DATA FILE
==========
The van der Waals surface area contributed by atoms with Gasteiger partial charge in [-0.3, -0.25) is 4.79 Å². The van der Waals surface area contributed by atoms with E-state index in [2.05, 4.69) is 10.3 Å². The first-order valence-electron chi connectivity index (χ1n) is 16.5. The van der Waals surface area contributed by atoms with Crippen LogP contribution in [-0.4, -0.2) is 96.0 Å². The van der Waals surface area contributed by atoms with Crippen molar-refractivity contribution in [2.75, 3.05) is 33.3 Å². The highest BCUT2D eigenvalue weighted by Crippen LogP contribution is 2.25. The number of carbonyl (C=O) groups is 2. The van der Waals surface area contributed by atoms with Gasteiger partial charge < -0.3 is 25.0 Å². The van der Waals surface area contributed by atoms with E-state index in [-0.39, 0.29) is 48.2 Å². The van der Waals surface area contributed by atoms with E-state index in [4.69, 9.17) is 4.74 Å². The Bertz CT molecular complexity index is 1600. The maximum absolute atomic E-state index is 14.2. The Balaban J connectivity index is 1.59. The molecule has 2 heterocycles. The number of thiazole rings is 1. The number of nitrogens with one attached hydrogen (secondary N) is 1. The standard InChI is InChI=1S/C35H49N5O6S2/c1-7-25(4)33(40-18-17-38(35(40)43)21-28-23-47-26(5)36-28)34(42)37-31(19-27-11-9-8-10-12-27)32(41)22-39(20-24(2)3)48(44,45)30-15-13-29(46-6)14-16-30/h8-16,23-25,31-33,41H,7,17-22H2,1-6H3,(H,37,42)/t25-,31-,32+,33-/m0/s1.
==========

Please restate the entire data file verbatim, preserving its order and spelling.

The van der Waals surface area contributed by atoms with Gasteiger partial charge in [-0.3, -0.25) is 4.79 Å². The van der Waals surface area contributed by atoms with E-state index in [2.05, 4.69) is 10.3 Å². The first-order valence-electron chi connectivity index (χ1n) is 16.5. The van der Waals surface area contributed by atoms with Crippen LogP contribution in [-0.4, -0.2) is 96.0 Å². The van der Waals surface area contributed by atoms with Crippen molar-refractivity contribution in [2.75, 3.05) is 33.3 Å². The highest BCUT2D eigenvalue weighted by Crippen LogP contribution is 2.25. The number of carbonyl (C=O) groups is 2. The van der Waals surface area contributed by atoms with Gasteiger partial charge < -0.3 is 25.0 Å². The van der Waals surface area contributed by atoms with E-state index in [-0.39, 0.29) is 48.2 Å². The van der Waals surface area contributed by atoms with E-state index in [4.69, 9.17) is 4.74 Å². The Bertz CT molecular complexity index is 1600. The maximum absolute atomic E-state index is 14.2. The Balaban J connectivity index is 1.59. The molecule has 2 heterocycles. The number of thiazole rings is 1. The number of nitrogens with one attached hydrogen (secondary N) is 1. The standard InChI is InChI=1S/C35H49N5O6S2/c1-7-25(4)33(40-18-17-38(35(40)43)21-28-23-47-26(5)36-28)34(42)37-31(19-27-11-9-8-10-12-27)32(41)22-39(20-24(2)3)48(44,45)30-15-13-29(46-6)14-16-30/h8-16,23-25,31-33,41H,7,17-22H2,1-6H3,(H,37,42)/t25-,31-,32+,33-/m0/s1.